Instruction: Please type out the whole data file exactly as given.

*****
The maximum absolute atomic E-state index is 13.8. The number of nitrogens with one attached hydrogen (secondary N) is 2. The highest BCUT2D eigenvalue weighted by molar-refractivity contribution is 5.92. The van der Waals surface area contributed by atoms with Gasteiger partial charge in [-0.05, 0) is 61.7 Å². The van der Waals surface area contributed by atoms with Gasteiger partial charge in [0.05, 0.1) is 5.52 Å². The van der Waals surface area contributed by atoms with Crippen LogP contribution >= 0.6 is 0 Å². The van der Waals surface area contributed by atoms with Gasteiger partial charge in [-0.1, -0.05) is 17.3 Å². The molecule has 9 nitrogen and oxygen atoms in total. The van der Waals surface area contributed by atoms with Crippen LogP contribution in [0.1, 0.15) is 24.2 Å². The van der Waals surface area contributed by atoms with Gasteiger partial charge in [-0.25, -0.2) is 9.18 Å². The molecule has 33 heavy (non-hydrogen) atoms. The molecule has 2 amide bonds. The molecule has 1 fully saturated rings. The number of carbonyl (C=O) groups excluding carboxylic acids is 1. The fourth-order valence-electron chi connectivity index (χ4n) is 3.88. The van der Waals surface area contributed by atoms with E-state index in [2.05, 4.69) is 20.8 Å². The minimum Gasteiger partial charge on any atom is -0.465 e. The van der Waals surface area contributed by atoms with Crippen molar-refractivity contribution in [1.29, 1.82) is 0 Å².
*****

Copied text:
The maximum absolute atomic E-state index is 13.8. The number of nitrogens with one attached hydrogen (secondary N) is 2. The highest BCUT2D eigenvalue weighted by molar-refractivity contribution is 5.92. The van der Waals surface area contributed by atoms with Gasteiger partial charge in [-0.05, 0) is 61.7 Å². The van der Waals surface area contributed by atoms with Gasteiger partial charge in [0.05, 0.1) is 5.52 Å². The van der Waals surface area contributed by atoms with Crippen LogP contribution >= 0.6 is 0 Å². The van der Waals surface area contributed by atoms with Gasteiger partial charge in [-0.1, -0.05) is 17.3 Å². The molecule has 9 nitrogen and oxygen atoms in total. The van der Waals surface area contributed by atoms with Crippen LogP contribution in [0.1, 0.15) is 24.2 Å². The van der Waals surface area contributed by atoms with Gasteiger partial charge in [-0.25, -0.2) is 9.18 Å². The molecule has 33 heavy (non-hydrogen) atoms. The molecule has 2 amide bonds. The molecule has 1 fully saturated rings. The number of carbonyl (C=O) groups excluding carboxylic acids is 1. The fourth-order valence-electron chi connectivity index (χ4n) is 3.88. The van der Waals surface area contributed by atoms with E-state index in [2.05, 4.69) is 20.8 Å². The minimum Gasteiger partial charge on any atom is -0.465 e. The van der Waals surface area contributed by atoms with Crippen molar-refractivity contribution in [1.29, 1.82) is 0 Å².